Coming Up Short

shutterstock 12495067 square Coming Up ShortAs hunters snatch up antelopes in Africa, some species’ horns are getting shorter. This decline in horn size could make trophy hunting a less effective conservation strategy, scientists warn.

Well-managed hunting zones can actually protect wildlife by providing large tracts of habitat. But this conservation technique “depends on the presence of animals with large trophies to satisfy the expectations of hunters,” a research team writes in Animal Conservation. If hunters keep bagging males with the biggest horns, the population’s average horn size could eventually drop.

In parts of Zimbabwe’s Matetsi Safari Area, the length of impala horns decreased by 4 percent between 1974 and 2008, the study authors found. Over the same time period, sable antelope horn length dropped by 6 percent. If the decline continues, hunters may take their business elsewhere, reducing the funds to protect those species.

Horns grew 14 percent longer in another hunted animal, the greater kudu. But the researchers speculate that this unexpected pattern emerged because hunting pressure on the species has dropped. “[M]ales may survive to older ages, and therefore grow longer horns,” they write. Roberta Kwok | 15 April 2013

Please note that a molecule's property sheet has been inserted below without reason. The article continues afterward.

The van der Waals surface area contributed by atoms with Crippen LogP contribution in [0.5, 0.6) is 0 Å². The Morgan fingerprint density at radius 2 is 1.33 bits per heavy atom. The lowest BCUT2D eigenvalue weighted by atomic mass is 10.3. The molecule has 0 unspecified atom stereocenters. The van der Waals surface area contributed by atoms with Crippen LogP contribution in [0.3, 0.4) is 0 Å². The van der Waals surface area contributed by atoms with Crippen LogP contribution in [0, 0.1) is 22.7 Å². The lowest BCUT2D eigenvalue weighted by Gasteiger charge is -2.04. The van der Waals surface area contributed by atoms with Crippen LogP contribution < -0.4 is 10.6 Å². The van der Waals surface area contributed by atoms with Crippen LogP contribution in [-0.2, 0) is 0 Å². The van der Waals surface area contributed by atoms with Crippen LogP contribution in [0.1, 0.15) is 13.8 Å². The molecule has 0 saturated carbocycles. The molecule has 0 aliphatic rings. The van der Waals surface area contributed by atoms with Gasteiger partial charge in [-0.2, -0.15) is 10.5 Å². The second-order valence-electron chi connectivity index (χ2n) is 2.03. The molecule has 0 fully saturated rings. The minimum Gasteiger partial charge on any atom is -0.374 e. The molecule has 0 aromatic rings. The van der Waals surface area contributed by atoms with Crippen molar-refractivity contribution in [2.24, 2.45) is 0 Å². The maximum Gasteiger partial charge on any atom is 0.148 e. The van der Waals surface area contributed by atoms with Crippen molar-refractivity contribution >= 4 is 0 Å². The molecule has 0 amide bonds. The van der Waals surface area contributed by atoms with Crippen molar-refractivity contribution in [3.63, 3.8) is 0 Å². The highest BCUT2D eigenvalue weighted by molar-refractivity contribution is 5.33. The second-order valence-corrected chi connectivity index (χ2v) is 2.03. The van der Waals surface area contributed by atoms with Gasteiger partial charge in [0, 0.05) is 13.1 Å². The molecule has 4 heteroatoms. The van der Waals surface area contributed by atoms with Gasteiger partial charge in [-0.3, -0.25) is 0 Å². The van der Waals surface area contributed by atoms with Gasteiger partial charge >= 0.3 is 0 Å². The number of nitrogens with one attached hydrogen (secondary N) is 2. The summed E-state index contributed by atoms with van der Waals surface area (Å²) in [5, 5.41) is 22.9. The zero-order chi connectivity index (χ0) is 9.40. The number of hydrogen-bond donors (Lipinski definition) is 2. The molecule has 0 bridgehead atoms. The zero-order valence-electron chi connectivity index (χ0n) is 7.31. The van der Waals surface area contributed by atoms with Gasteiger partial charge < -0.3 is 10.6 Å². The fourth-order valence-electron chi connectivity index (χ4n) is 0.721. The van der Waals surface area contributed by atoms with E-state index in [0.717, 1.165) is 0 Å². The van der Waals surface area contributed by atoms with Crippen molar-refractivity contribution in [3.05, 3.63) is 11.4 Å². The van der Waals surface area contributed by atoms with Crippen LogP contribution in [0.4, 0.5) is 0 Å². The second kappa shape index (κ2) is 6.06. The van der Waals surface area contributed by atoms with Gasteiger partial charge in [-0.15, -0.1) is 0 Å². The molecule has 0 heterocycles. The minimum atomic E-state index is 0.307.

Source: Crosmary, W.-G. et al. 2013. Trophy hunting in Africa: long-term trends in antelope horn size. Animal Conservation doi: 10.1111/acv.12043.

Image © EcoPrint | Shutterstock.com

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1 Comment

  • tom April 17, 2013 at 6:40 am

    As has been pointed out here and elsewhere, diminished horn length may be due to younger animals of some species being taken, rather than a genetic factor. This would imply that too many of certain species are being taken over time. Greater Kudu are by far the most difficult animal to hunt and more older age animals would be more likely to survive hunting pressure that the others.

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